The results are very encouraging. But the surgery is not a magic "cure all" in itself: Eating healthy foods and exercising regularly are the other parts of the equation for success.
Patients can expect to be out of bed by evening of the same day of the surgery, with a total hospitalization stay of about 4-6 days in our hospital. The surgical recovery period averages between 3-5 weeks.
Every person's weight loss experience is different. As a rule of thumb, the heavier the patient, the more weight they are likely to lose. Most patients can expct to lose two-thirds of their excess weight. Most of that weight loss will occur within the first 12 months. That loss is almost always followed by a slight weight gain while the body is stabilizing, and is followed by another period of weight loss.
Losing the weight is only part of the picture, however. The difficulty can be in keeping it off. That is where gastric bypass surgery has proven to be so effective. Five years after surgery, 95% of all patients have maintained a loss of more than 50% of their excess weight. Keep in mind that on average, with a traditional diet-based weight loss program, only about 1% of morbidly obese persons maintain their weight loss at that level.
The patient will have to adopt a healthy eating plan and an exercise program for the rest as well as vitamin suppliments of his or her life.
When large amounts of high-calorie foods (especially those containing sugar) pass quickly from the stomach pouch into the intestine, fluid rushes into the small intestine to dilute the high concentration of sugar. The patient may feel faint, break out in a cold sweat, and have intestinal cramps followed by diarrhea. Fortunately, "dumping syndrome" can be averted simply by the patient avoiding high intakes of sweets.
Usually, "cheating" cures itself, as the consequences can be quite uncomfortable for the patient. Eating high-calorie foods can bring on "dumping syndrome," which results in cold sweats, a feeling of faintness, intestinal cramps, and diarrhea. It is such an unpleasant experience that most people do not keep on "cheating."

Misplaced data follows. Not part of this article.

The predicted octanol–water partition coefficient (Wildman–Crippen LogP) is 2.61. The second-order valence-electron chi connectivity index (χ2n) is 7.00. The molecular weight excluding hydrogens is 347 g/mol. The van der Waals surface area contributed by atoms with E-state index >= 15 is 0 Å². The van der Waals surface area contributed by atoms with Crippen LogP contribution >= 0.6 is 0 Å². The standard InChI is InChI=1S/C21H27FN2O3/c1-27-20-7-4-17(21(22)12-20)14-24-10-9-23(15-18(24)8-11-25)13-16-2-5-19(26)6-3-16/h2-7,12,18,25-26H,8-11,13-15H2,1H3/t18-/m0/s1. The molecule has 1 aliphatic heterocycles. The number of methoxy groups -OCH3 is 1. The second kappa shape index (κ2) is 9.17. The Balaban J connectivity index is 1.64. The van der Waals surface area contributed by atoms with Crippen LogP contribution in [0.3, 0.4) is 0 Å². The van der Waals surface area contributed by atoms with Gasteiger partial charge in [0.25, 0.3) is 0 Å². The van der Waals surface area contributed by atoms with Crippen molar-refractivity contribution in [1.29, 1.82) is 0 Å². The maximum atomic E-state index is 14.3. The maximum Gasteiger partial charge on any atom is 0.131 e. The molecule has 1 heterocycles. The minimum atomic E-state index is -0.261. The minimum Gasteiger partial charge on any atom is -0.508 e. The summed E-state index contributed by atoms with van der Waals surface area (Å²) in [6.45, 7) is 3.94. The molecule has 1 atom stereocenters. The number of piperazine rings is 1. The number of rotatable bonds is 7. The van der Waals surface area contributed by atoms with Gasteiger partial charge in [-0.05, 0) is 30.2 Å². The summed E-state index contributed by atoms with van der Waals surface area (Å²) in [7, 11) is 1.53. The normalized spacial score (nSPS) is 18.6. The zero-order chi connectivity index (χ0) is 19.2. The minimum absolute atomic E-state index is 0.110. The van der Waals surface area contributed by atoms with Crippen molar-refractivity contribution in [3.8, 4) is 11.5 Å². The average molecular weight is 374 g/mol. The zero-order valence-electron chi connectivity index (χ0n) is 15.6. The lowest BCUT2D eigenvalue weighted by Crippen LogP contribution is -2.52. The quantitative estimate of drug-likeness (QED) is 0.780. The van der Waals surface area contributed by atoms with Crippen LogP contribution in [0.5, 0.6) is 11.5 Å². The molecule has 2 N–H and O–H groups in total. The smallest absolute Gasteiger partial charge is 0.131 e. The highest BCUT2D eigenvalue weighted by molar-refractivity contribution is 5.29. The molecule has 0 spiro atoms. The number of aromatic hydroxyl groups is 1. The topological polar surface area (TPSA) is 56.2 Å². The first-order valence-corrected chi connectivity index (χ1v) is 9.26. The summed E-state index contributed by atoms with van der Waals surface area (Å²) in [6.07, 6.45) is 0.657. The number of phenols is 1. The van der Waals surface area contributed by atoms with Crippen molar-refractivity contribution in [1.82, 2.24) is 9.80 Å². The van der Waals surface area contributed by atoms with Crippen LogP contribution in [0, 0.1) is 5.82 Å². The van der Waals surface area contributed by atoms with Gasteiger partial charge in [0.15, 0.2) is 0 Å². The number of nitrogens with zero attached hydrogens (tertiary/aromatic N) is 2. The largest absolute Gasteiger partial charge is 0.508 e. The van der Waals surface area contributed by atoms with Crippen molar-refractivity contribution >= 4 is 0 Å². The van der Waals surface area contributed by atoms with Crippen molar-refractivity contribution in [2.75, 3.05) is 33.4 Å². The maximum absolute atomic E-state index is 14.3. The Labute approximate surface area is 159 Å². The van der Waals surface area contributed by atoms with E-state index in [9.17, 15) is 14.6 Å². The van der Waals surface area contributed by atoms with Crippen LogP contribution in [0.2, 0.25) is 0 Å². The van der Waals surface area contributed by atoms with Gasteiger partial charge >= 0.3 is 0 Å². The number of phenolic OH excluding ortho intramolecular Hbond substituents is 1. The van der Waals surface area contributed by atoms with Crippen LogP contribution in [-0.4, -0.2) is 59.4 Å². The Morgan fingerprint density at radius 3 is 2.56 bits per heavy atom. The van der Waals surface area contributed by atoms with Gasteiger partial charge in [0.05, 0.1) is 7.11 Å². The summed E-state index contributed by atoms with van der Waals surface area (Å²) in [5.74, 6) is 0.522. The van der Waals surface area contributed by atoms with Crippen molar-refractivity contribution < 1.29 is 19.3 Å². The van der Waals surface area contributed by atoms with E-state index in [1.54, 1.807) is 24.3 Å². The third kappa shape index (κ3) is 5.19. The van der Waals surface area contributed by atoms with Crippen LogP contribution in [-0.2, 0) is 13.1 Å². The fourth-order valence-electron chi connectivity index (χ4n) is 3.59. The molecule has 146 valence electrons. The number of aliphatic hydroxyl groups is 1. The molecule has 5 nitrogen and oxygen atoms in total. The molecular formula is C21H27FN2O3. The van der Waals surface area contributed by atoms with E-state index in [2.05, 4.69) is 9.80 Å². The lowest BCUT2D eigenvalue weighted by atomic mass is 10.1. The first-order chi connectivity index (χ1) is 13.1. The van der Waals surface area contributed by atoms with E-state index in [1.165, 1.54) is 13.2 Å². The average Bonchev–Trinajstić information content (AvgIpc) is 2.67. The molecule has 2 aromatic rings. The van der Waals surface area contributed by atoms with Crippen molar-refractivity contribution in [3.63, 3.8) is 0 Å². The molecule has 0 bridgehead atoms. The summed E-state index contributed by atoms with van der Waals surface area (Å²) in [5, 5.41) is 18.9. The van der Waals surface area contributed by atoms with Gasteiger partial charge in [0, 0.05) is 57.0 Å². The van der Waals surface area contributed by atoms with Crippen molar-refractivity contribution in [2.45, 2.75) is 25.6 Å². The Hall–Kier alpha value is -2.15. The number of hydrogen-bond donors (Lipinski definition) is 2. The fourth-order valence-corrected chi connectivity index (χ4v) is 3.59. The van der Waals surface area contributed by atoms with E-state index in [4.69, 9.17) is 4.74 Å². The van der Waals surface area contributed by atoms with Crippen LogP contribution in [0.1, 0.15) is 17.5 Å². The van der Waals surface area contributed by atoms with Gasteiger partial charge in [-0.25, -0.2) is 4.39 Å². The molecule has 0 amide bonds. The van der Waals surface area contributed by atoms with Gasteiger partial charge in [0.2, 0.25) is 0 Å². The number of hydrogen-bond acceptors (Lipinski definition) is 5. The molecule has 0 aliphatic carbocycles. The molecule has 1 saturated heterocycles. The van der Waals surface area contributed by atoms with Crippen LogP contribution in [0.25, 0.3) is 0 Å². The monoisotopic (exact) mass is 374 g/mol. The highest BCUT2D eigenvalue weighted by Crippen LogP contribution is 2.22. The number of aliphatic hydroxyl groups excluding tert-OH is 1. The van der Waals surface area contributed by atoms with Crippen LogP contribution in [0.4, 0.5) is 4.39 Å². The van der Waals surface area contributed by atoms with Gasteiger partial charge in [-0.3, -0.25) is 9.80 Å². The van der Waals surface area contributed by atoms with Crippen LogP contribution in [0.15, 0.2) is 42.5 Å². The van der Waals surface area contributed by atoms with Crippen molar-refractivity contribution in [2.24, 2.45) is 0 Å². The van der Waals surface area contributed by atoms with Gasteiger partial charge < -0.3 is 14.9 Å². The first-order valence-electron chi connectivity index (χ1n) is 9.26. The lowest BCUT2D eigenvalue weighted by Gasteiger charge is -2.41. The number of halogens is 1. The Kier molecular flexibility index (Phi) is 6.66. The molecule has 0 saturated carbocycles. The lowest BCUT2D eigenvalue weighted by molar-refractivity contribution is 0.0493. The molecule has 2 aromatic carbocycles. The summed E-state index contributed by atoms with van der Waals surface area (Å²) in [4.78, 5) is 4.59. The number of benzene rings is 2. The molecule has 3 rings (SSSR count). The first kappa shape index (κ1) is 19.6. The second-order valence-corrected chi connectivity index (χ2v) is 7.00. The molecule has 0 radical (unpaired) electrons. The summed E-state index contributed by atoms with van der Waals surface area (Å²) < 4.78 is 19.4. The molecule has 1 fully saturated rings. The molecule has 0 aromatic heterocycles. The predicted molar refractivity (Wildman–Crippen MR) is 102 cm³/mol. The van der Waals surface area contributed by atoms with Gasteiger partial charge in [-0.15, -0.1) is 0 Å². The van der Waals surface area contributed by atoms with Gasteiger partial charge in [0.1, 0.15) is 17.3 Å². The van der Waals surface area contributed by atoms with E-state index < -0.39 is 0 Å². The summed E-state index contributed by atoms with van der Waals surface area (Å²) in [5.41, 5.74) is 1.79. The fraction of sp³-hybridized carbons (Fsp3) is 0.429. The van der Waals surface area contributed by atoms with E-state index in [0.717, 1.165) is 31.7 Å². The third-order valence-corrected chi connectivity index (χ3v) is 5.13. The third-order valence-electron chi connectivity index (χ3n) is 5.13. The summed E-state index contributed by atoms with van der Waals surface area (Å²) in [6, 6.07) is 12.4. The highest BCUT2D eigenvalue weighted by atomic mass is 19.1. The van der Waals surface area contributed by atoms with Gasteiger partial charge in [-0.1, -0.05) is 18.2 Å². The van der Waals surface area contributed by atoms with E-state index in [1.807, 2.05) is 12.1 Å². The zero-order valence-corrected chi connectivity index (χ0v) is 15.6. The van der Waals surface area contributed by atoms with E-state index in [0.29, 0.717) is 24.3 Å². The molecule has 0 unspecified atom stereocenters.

Patients should avoid aspirin or aspirin-containing medications and anti-inflammatory drugs; they can irritate the intestinal tract’s inner lining and sometimes cause ulcers. For the same reason, alcohol and tobacco products should be avoided, as well.
Many obese women of childbearing age do not have menstrual periods, a condition known as amenorrhea, and thus, are unable to become pregnant. After the surgery and subsequent weight loss, regular menstrual cycles typically resume. Barring other fertility-related problems, these women are able to become pregnant. However, it is not advisable to attempt a pregnancy until 18 months after the surgery. Before then, the rapid weight loss and nutritional deficiencies can harm a developing fetus.
When the waiting period is over, these women–with proper pre-natal care and monitoring by their obstetrician and bariatric team–can go on to have uneventful pregnancies and healthy babies. Despite the reduced size of her stomach, the mother-to-be can still intake sufficient calories for both the fetus and herself.
If you are interested in paying out-of-pocket for the procedure, the fees at are in the approx. $ 7,000 to $ 12,000 range (depending upon the different operations and services needed) and are payable in full prior to the surgery